Obama's bizarre TV address: the President dithers over Syria

Obama could not be clearer: something needs to be done about Assad. But he is ducking every opportunity to act.

If you didn't see Obama's address to the nation on Syria yesterday evening, you missed a pretty inglorious moment in the 44th President's career.

He opened strongly; invoking, in no uncertain terms, the ungodly horror of Assad's chemical attack:

The situation profoundly changed ... on August 21st, when Assad’s government gassed to death over a thousand people, including hundreds of children. The images from this massacre are sickening: Men, women, children lying in rows, killed by poison gas. Others foaming at the mouth, gasping for breath. A father clutching his dead children, imploring them to get up and walk. On that terrible night, the world saw in gruesome detail the terrible nature of chemical weapons, and why the overwhelming majority of humanity has declared them off-limits - a crime against humanity, and a violation of the laws of war.

Strong words. And they got stronger.

This was not always the case. In World War I, American GIs were among the many thousands killed by deadly gas in the trenches of Europe. In World War II, the Nazis used gas to inflict the horror of the Holocaust.

So far, so very bullish. Like a lawyer summing up his arguments in front of a jury, with surgical precision Obama proceeded to outline the reasons for taking immediate action. Chemical weapons are a violation of international law, he said. More than that; they are a violation of our codes of conduct; and, moreover, an indirect but very real threat to American security.

“If we fail to act,” he said, “the Assad regime will see no reason to stop using chemical weapons. As the ban against these weapons erodes, other tyrants will have no reason to think twice about acquiring poison gas, and using them. Over time, our troops would again face the prospect of chemical warfare on the battlefield. And it could be easier for terrorist organizations to obtain these weapons, and to use them to attack civilians.”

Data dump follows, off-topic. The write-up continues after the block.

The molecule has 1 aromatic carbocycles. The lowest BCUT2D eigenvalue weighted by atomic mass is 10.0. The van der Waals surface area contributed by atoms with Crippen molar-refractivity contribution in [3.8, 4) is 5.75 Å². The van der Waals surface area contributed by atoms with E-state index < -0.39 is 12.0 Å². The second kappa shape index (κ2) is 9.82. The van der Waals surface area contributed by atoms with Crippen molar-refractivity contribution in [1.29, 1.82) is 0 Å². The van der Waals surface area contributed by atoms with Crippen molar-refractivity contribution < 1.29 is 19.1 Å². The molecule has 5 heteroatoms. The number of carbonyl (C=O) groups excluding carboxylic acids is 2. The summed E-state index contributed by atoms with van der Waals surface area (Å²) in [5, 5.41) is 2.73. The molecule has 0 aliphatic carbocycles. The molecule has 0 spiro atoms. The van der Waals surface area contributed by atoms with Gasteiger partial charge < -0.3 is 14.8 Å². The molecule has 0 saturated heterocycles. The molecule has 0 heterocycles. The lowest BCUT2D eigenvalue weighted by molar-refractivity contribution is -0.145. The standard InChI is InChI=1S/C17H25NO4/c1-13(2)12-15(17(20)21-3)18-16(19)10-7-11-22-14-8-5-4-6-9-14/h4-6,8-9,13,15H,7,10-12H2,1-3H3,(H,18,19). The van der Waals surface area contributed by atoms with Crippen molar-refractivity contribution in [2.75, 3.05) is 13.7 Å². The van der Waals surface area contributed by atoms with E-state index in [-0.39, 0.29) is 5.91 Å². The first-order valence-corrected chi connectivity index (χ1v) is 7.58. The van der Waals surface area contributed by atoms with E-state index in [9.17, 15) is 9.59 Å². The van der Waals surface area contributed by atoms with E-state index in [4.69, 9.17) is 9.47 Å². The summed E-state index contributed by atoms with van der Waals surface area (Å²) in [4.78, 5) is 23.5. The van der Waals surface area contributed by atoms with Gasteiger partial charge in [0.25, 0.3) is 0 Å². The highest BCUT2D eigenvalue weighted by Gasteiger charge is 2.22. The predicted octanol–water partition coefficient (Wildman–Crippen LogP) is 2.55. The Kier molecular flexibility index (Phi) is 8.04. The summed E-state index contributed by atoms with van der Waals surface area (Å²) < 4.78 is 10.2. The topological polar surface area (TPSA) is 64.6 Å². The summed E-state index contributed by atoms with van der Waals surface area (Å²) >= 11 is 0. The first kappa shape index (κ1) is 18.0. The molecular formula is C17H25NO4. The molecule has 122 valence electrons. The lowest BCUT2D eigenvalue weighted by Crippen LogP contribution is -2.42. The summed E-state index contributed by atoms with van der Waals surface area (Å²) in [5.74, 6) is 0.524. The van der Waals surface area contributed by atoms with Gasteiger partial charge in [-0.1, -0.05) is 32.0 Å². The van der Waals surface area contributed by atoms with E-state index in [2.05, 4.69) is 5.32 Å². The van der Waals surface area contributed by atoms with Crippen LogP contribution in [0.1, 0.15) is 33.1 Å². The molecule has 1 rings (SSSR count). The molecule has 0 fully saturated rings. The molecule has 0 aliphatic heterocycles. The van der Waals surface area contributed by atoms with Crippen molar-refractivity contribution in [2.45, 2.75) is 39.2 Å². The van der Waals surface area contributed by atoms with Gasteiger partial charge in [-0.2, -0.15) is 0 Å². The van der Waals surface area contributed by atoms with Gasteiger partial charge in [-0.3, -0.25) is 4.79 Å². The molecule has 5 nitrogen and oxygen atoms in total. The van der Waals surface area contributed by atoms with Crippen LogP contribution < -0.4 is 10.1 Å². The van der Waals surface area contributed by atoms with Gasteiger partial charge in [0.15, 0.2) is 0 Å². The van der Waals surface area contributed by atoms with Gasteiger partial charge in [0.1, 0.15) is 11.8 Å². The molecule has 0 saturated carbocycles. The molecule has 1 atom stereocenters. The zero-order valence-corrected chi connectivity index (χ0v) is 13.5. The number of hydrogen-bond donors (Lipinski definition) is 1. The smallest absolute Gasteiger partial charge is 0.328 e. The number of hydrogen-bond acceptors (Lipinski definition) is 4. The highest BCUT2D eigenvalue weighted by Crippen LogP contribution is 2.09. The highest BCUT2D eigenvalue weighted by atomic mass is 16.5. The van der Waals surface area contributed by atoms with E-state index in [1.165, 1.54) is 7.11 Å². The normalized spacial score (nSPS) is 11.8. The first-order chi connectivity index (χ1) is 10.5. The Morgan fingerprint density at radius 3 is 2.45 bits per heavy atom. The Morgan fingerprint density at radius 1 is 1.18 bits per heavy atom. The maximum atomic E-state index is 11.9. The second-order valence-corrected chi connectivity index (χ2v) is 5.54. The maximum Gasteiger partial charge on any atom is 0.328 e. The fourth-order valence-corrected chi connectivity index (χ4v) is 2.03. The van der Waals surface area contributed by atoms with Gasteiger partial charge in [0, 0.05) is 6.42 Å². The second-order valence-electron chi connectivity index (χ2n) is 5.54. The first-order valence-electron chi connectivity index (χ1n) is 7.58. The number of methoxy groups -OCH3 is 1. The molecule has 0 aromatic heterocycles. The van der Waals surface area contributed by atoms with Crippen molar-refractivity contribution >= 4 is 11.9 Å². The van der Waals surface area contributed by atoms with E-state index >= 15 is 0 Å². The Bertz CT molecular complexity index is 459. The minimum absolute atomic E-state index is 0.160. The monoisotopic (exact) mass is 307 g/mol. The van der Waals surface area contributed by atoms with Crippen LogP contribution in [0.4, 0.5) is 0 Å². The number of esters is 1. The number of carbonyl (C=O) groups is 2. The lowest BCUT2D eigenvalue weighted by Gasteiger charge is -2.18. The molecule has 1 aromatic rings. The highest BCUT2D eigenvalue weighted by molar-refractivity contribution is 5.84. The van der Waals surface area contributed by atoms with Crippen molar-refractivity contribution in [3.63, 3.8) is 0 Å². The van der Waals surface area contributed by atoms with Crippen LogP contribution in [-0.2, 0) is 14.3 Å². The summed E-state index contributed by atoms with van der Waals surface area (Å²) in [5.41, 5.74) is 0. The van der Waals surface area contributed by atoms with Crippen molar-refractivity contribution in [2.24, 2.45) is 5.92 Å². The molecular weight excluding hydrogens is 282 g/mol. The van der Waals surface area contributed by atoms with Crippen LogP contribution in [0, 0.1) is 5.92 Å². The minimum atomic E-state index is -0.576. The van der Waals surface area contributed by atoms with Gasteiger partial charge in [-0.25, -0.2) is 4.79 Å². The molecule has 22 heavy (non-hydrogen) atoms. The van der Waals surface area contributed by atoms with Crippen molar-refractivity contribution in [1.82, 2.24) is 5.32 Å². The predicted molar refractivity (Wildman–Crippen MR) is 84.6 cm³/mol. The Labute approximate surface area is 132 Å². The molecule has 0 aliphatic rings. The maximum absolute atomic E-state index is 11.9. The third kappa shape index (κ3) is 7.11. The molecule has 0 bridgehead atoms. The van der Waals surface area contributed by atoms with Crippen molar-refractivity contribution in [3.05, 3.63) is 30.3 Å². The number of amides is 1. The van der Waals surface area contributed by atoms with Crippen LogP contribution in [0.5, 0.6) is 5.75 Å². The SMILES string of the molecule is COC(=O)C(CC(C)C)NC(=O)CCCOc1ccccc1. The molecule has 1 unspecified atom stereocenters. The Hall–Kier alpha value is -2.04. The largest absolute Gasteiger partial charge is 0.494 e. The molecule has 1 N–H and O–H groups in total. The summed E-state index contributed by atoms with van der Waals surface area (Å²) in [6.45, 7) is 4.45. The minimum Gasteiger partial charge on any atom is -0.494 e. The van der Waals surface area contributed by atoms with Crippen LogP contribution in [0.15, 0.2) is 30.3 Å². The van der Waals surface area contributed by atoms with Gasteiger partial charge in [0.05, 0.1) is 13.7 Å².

He continued that allowing Assad to get away with this massacre could threaten America's regional allies, including Israel. And that it could ultimately embolden Iran in choosing to develop its nuclear weapon capability, rather than pursuing a path of peace.

This was the speech you could have predicted five days ago, setting out his stall before the nation in advance of the vote in Congress. But the situation has changed: and next, after this short, intense and heartfelt call to arms, the President performed a dizzying series of volte-face to try to meet it.

“...But I am the President of the world's only constitutional democracy,” he began, reciting almost verbatim for a while from his speech of last week, emphasising his reasons for taking the vote to Congress instead of acting unilaterally as Commander-in-Chief.

Next, he attempted to assuage commonly-voiced fears and misgivings about his surgical strike plan. “Many of you have asked: won't this put us on a slippery slope to war? …My answer is simple: I will not put American boots on the ground in Syria.”

And, more interestingly: “Why should we get involved at all in a place that's so complicated, and where … 'those who come after Assad may be enemies of human rights?'”

That is a pretty good question; and the President answers it with aplomb: “It’s true that some of Assad’s opponents are extremists. But Al-Qaeda will only draw strength in a more chaotic Syria if people there see the world doing nothing to prevent innocent civilians from being gassed to death. The majority of the Syrian people - and the Syrian opposition we work with - just want to live in peace, with dignity and freedom. And the day after any military action, we would redouble our efforts to achieve a political solution that strengthens those who reject the forces of tyranny and extremism.”

Well, quite. But then Obama makes another lightning-fast pivot; this time to grasp the offer by Vladimir Putin, offering to take Assad's chemical weapons into Russia's own dubious care. “It's too early to tell whether this offer will succeed”, says the President; but then – suddenly – announces that he has postponed the vote in Congress until the veracity of this offer can be established.